6 Steps to Beating Depression

6 Steps to Beating Depression

6 Steps to Beating Depression


Many people struggling with depression feel stuck, unsure of what to do or how to move forward. Counseling, medication, and mental health programs are not always available or affordable, and taking big steps can feel even more difficult for someone with depression. Identity Counseling Psychology is a counseling and psychotherapy practice in Ann Arbor, Michigan, made up of a group of licensed therapists who specialize in treating people with depression. While counseling has helped many people dealing with depression to cope with and find relief from their symptoms, there are some key steps that you can take on your own to start feeling better. 

In his book, “The Depression Cure: The 6-Step Program to Beat Depression without Drugs,” clinical psychologist, Dr. Stephen Ilardi, introduces and explains his 6-step Therapeutic Lifestyle Change (TLC) program for treating depression. We see great value in his approach, and have outlined Dr. Ilardi’s 6 keys to battling depression below. We also provide real life ways that you can implement these 6 steps into your life to help you take action against your depression and start feeling like yourself again. Although these steps can be taken on your own, Dr. Ilardi recommends checking with your doctor before making any major lifestyle changes. If you are battling depression and want to move forward, try these tips to start taking action and recovering from your depression.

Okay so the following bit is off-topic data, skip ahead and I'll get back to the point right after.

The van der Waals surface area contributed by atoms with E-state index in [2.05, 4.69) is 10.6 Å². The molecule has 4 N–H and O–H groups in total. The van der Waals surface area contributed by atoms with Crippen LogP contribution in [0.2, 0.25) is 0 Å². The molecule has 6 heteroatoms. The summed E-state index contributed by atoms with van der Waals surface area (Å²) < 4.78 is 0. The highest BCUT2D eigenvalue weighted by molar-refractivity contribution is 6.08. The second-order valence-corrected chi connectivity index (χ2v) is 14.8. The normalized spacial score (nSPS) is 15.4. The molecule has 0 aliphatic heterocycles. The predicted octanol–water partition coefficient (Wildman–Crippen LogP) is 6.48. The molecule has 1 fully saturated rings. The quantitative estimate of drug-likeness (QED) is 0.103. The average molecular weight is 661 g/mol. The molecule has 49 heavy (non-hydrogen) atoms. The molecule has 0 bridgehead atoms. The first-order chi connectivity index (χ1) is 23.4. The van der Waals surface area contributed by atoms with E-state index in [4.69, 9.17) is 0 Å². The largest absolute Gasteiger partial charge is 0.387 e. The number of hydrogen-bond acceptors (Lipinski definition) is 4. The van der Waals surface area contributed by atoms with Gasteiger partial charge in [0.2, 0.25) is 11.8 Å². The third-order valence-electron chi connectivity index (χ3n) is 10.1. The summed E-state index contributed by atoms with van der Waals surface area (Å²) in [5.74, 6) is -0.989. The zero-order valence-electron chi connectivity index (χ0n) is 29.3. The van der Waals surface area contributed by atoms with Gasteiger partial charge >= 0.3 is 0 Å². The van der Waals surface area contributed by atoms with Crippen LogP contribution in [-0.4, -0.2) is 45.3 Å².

1. Create Healthy Sleeping Habits

One step that you can take to start feeling better if you’re going through depression is to create better sleeping habits. Sleep and mood are highly interconnected, and sleep disruption is a known trigger for depression. Even for those who don’t have a mental health disorder, a few nights of poor sleep can have negative consequences, like feeling cranky, pessimistic or worn out. Consistent sleep deprivation or disruption can be even worse, causing confusion, brain fog and other serious physical and mental health problems. Despite how important it is, most people don’t usually get a good night’s sleep, sleeping only 6 hours per night instead of the suggested 8 or 9 hours. Poor sleeping habits often lead to increased caffeine use, which only harms the sleep cycle even more, as caffeine makes it harder to fall asleep. 

Once depression takes hold, it can be difficult to move forward and make progress in getting better, especially because poor sleep can not only cause depression, but depression can also hurt our ability to fall asleep, stay asleep, and partake in the deep, quality sleep that we need to function at a high level every day. If you are experiencing depression and it’s been affecting your sleep, we encourage you to try some of the following habits that promote healthy sleep:

  • Only use your bed for sleeping
  • Create a consistent sleep schedule 
  • Avoid napping during the day
  • Keep a cool, dark bedroom
  • Avoid caffeine after the morning
  • Avoid alcohol at night
  • Try not to think about stressful or upsetting things before bed

2. Engage in Physical Exercise

There are over a hundred studies documenting the significant antidepressant effects of physical exercise. For many Americans, modern life is far too sedentary. Between commuting there, sitting all day through work or school, and commuting home, it’s hard to find time for substantial physical activity. Even if you don’t have depression, the benefits of exercise are worthwhile.  And if you do have depression, physical exercise is even more important to add to your routine. A lot of the chemical changes in the brain brought about by popular antidepressant medications to correct depression-related chemical imbalances can also be brought about by physical exercise.